If/Then Moments Lead to Broadway

Idina Menzel and Snyder in "If/Then." Photo: Joan Marcus.

James Snyder is a firm believer in the power of chance, those “only just suppose…” decisions that can take you to New York for an audition, to the party attended by your future wife, to a regional theater in Connecticut or even, ultimately, to the Richard Rodgers Theatre where the School of Dramatic Arts graduate (BFA ’03) is wooing Tony winner Idina Menzel on a nightly basis in the new musical If/Then.

The divergent paths scenario plays out nightly for Menzel, whose character Elizabeth chooses between love and career as the heroine of If/Then. Snyder can relate, since he has a few key if/then moments of his own.

If the fiancée of producer David Stone had not cajoled Stone into seeing a production of Rodgers and Hammerstein’s Carousel at the Goodspeed Opera House one night during the summer of 2012, Stone might never have seen Snyder in the role of Billy Bigelow, and might never have thought to put Snyder forward for the role of If/Then’s nice guy army doctor, Josh. Then again, Snyder might not have been at Goodspeed to be seen had he not been advised by his agents to take the regional gig in Connecticut.

“I can go back all the way to college, to every little funny thing that happened that led me from one job to the next job,” said Snyder. “If I had not flown to New York to audition for The Book of Mormon, I would not have done Carousel. If David Stone had fought a little harder not to see Carousel, then I would not be doing If/Then.”

The path leading Snyder from the halls of Troy to Broadway is by no means a direct one, and certainly a compelling case could be made that Snyder has played a major part in creating his own good fortune. The foundation was laid at the School of Dramatic Arts where the Sacramento-raised Snyder earned his BFA. He started his career early, going to the Edinburgh Fringe Festival the summer of his freshman year with John Blankenchip’s Experimentals project, to spend a month with his classmates mounting 13 short plays in repertory.

One of those plays was the hugely zany The Star Wars Trilogy in 30 Minutes, written and directed by fellow USC alum Patrick T. Gorman. Snyder became the production’s Luke Skywalker both at the Fringe and for the next 10 years when the play was re-mounted, including an extended run at the Coronet Theatre.

Gorman recalls Snyder as young and quite gung ho, a living embodiment of Luke Skywalker.

“He was almost like a puppy that is very eager to please,” said Gorman, “but a puppy with a lot of talent. Being that young and having that sort of talent, you can turn into a really unpleasant jerk. James was always a really good guy who was about working hard, and that sort of thing is infectious.”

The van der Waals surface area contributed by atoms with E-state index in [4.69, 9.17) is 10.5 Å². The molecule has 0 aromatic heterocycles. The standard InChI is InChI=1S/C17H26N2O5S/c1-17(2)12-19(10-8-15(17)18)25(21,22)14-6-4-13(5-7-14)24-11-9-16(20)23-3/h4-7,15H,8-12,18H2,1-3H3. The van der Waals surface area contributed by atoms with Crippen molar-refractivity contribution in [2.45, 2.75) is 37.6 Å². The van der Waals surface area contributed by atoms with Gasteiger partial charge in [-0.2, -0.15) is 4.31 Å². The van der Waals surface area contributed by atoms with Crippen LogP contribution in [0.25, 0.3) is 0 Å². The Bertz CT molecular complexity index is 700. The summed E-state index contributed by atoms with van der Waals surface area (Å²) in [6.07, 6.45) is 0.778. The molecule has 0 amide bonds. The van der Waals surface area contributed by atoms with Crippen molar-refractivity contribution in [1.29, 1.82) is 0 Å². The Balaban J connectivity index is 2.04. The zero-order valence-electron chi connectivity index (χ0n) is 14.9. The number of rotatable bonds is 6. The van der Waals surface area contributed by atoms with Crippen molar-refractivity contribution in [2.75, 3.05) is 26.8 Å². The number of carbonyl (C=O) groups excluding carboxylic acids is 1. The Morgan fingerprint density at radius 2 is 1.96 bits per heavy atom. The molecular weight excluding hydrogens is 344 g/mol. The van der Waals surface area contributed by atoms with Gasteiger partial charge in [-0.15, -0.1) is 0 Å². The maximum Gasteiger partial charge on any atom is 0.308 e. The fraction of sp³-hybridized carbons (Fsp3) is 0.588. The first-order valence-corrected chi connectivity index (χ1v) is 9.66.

Star Wars in 30 Minutes led to an L.A. production of Sneaux, directed by Andy Fickman, who would go on to cast Snyder again opposite Amanda Bynes in the Twelfth Night-inspired film She’s The Man, where Snyder mooned after a pet tarantula and firmly embraced his inner goofball.

But while the character work is well and good, Snyder has been landing leading man duties since college. During his senior year, while taking on Curley in Oklahoma!, the actor learned that with great roles come great responsibility. That particular lesson came from former SDA Professor Kelly Ward, who Snyder characterizes as a mentor.

“Kelly really pushed me to be a leading man,” Snyder said. “He said, ‘This is what a leading man does. This is how you lead a company, and I will fire you if you do not stack up. You have to come in and know your stuff better than anyone else and work harder.’”

“When I went on to do my first Broadway show, Cry-Baby, Kelly’s voice was in the back of my head pushing me to lead and to work my hardest,” he continued. “I don’t think I would have been the actor or the leading man that I am now if he hadn’t really pushed me.”

Snyder recognizes those same company leader attributes in Menzel around whom If/Then has been constructed. “There is no pretense to her,” he said. “She is honest, she is open, she is committed and she carries the show.”

With multiple gigs taking him back east, Snyder and his wife Jacqueline (a fashion designer whom he met at an USC alumni event) have relocated to New York, although they maintain a residence in L.A. for Jacqueline’s business purposes. Sharing the coast-hopping adventure is the couple’s son who turned 1 in February.

“His name is Oliver, like the musical,” said a besotted James Snyder. “Mostly because when he turns 2 and asks for seconds, we can sing him a song.”